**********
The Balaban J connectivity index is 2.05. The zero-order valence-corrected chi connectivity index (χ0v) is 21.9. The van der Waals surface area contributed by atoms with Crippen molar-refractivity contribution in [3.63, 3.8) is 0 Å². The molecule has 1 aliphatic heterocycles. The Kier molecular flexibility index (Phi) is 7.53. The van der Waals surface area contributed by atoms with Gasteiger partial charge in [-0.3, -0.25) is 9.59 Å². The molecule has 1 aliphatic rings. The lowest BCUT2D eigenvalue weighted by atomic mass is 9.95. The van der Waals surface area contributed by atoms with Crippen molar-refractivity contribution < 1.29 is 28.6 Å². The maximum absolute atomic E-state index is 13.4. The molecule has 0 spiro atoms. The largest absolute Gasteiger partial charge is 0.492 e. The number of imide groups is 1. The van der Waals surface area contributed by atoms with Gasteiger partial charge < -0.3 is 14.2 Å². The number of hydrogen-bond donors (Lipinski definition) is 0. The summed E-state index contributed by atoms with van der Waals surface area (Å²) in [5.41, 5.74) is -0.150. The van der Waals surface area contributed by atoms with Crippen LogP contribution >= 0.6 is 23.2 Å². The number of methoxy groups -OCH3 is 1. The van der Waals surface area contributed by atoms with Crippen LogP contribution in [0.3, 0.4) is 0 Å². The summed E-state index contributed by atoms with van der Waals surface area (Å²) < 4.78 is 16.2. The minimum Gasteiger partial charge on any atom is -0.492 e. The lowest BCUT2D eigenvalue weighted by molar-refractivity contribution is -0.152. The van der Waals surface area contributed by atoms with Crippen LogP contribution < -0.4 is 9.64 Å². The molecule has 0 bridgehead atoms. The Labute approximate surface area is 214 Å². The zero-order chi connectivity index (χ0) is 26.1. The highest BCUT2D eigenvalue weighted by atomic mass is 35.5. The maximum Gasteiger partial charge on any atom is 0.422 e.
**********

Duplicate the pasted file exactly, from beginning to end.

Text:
The Balaban J connectivity index is 2.05. The zero-order valence-corrected chi connectivity index (χ0v) is 21.9. The van der Waals surface area contributed by atoms with Crippen molar-refractivity contribution in [3.63, 3.8) is 0 Å². The molecule has 1 aliphatic heterocycles. The Kier molecular flexibility index (Phi) is 7.53. The van der Waals surface area contributed by atoms with Gasteiger partial charge in [-0.3, -0.25) is 9.59 Å². The molecule has 1 aliphatic rings. The lowest BCUT2D eigenvalue weighted by atomic mass is 9.95. The van der Waals surface area contributed by atoms with Crippen molar-refractivity contribution < 1.29 is 28.6 Å². The maximum absolute atomic E-state index is 13.4. The molecule has 0 spiro atoms. The largest absolute Gasteiger partial charge is 0.492 e. The number of imide groups is 1. The van der Waals surface area contributed by atoms with Gasteiger partial charge < -0.3 is 14.2 Å². The number of hydrogen-bond donors (Lipinski definition) is 0. The summed E-state index contributed by atoms with van der Waals surface area (Å²) in [5.41, 5.74) is -0.150. The van der Waals surface area contributed by atoms with Crippen LogP contribution >= 0.6 is 23.2 Å². The number of methoxy groups -OCH3 is 1. The van der Waals surface area contributed by atoms with Crippen LogP contribution in [0.3, 0.4) is 0 Å². The summed E-state index contributed by atoms with van der Waals surface area (Å²) < 4.78 is 16.2. The minimum Gasteiger partial charge on any atom is -0.492 e. The lowest BCUT2D eigenvalue weighted by molar-refractivity contribution is -0.152. The van der Waals surface area contributed by atoms with Crippen LogP contribution < -0.4 is 9.64 Å². The molecule has 0 bridgehead atoms. The Labute approximate surface area is 214 Å². The zero-order chi connectivity index (χ0) is 26.1. The highest BCUT2D eigenvalue weighted by atomic mass is 35.5. The maximum Gasteiger partial charge on any atom is 0.422 e.